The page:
National Birth Defects Prevention Month

Start: January 1-January 30, 2021

January is National Birth Defects Prevention Month and is a nationwide effort to raise awareness of birth defects and the impact on families.

Birth defects can be diagnosed during pregnancy or after the baby is born. Birth defects occur when there are structural changes during the first three months of pregnancy affecting one or more parts of the body. About 1 in 33 babies (3%) are born in the United States is born with a birth defect. Birth defects are also the leading cause of infant deaths accounting for 20% of all infant deaths.

Types of birth defects include:

  • Anencephaly
  • Spina Bifida
  • Cleft Lip/Cleft Palate
  • Down Syndrome
  • Microcephaly
  • Muscular Dystrophy
  • Edwards Syndrome
  • Patau Syndrome


The Centers for Disease Control and Prevention (CDC) offer a digital toolkit and materials- Birth Defects COUNT Free Materials | CDC

You can join March of Dimes TwitterChat  by following@Marchofdimes

Use the hashtags on your social media #nationalbirthdefectsprevention, #birthdefects

World Braille Day

Date: January 4, 2022

World Braille day is an international day sponsored by the United Nations to celebrate the importance of braille and to celebrate the birthday of Louis Braille, the creator of the braille writing system.

The first World Braille day was celebrated on January 4, 2019. The proclamation was signed November, 2018 by the United Nations General Assembly.

Louis Braille was born on January 4, 1809 near Paris, France while playing with his father’s tools at the age of 3, he lost his sight and at the age of 10, was sent to the Royal Institute for Blind Youth. Inspired by Charles Barbier night reading system at the age 15, Louis invented the braille system which became more widely used in 1854. The braille system was quickly adopted by other schools in France and would eventually be used worldwide.


You can find out more information on the Path to Literacy website: January 4th is World Braille Day | Paths to Literacy

Braille Activities and Resources

Braille Teaching Resources

Helpful Braille Resources You Should Know About

Teaching Visually Impaired Students

11 strategies that improve emotional control at school and home

Published by: ADDitude Magazine

Written by:

Emotional regulation is a life-long skill that yields benefits in school, work, and relationships. Here are simple strategies for teaching kids to recognize, name, and mange their intense ADHD emotions. Executive function and emotional control walk in lockstep. Stress and emotional flooding affect how children with ADHD learn, play, engage with classmates, follow directions, and retain information. When they enter a heightened state of arousal, their ADHD brain wiring can interfere with social-emotional learning and sabotage self-regulation, making it difficult to access the curriculum, respond appropriately, reframe challenges, react with strategies, or problem solve. Click here to read the rest of the story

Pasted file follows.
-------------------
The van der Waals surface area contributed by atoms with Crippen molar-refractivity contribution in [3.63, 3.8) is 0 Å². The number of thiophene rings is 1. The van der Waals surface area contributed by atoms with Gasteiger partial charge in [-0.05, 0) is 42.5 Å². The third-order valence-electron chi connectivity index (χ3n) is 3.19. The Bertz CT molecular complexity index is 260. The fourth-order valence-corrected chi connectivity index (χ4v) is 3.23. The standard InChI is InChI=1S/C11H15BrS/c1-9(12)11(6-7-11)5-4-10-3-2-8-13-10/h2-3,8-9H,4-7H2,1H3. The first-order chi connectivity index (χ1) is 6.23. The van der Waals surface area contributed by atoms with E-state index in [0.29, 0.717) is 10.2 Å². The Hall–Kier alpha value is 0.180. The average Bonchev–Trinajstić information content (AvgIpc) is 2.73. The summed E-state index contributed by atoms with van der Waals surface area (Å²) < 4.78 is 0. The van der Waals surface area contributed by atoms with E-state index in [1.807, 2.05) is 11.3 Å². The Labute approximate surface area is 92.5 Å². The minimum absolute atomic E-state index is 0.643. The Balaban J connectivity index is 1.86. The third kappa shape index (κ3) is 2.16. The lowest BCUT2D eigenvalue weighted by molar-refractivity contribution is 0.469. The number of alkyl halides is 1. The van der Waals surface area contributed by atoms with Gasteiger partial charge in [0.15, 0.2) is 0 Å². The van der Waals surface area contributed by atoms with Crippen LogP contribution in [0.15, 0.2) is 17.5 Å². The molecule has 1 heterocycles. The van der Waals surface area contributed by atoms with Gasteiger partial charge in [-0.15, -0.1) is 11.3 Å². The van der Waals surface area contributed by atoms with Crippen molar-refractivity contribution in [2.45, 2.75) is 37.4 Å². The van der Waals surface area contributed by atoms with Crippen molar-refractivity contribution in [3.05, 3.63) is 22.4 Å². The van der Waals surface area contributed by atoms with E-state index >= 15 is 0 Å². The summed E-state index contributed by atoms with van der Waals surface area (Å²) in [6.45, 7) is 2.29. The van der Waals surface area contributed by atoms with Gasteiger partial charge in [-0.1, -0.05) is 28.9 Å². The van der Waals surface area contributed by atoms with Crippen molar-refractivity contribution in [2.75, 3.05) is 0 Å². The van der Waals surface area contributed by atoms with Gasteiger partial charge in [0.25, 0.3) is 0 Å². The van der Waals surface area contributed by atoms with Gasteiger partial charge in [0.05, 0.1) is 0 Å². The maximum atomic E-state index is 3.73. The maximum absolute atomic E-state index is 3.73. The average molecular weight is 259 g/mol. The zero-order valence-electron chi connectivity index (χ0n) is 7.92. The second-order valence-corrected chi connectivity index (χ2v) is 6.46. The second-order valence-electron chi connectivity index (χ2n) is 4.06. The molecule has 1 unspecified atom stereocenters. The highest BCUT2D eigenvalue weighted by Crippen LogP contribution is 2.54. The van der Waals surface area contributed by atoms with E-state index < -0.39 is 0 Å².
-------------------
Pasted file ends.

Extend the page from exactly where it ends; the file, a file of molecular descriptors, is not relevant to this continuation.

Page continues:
‘Sounding it out’ not so easy for children with dyslexia

Published by: Western News
Written by: Jeff Renaud

For years, competent and well-educated elementary school teachers and well-intentioned, if exasperated, parents have routinely repeated a mantra to struggling early readers: “Sound it out.”

But what if a child can’t? What if something in a child’s brain is blocking their very efforts to achieve such a seemingly simple task?

As part of a multi-year project, partly funded by BrainsCAN, cognitive neuroscientists at Western’s Brain and Mind Institute studied children’s brains using magnetic resonance imaging (MRI). After a deep dive into the data, they discovered a biological deficit for some that impairs phonological decoding – the ability to sound words out. Click here for the rest of the story.

What Is Spastic Cerebral Palsy? The Most Common Subtype

Published by: Verywell Health
Written by: Heidi Moawad

Cerebral palsy is a lifelong condition characterized by impaired motor control due to congenital (from birth) brain defects, often with other associated symptoms. There are four different types of cerebral palsy, and spastic cerebral palsy, also called hypertonic cerebral palsy, is the type that’s diagnosed in 80% of people who have cerebral palsy.

What Is Spastic Cerebral Palsy? 

Spastic cerebral palsy is characterized by diminished motor control and spasticity of the muscles. Spasticity is tightness and rigidity of the muscle, sometimes with a jerky component. Contractures can develop in the affected muscles, resulting in a tight, fixed position of a limb that is difficult to move, even passively.

Spastic cerebral palsy can involve paresis (motor weakness) or plegia (paralysis) of the affected muscles. Three subtypes of spastic cerebral palsy are defined by which parts of the body are affected.

You or your child may have:2

  • Spastic hemiplegia/hemiparesis affecting one limb or the arm and leg on one side of the body
  • Spastic diplegia/diparesis, affecting both legs
  • Spastic quadriplegia/quadriparesis affecting all four limbs

The main difference between spastic cerebral palsy and the other defined types—ataxic cerebral palsy (predominated by coordination and balance problems) and dyskinetic cerebral palsy (predominated by abnormal involuntary movements)—is that spasticity is a predominant symptom of spastic type.


The symptoms of spastic cerebral palsy can affect one or both sides of the body and might involve just one limb. Impaired voluntary movements, spasms, jerking, tremors, and muscle tightness can be present. In addition to motor effects, spastic cerebral palsy can also cause cognitive deficits, vision impairment, diminished hearing, and seizures.  The condition affects each of the different muscle groups in the body in specific ways. Click here to read the rest of the story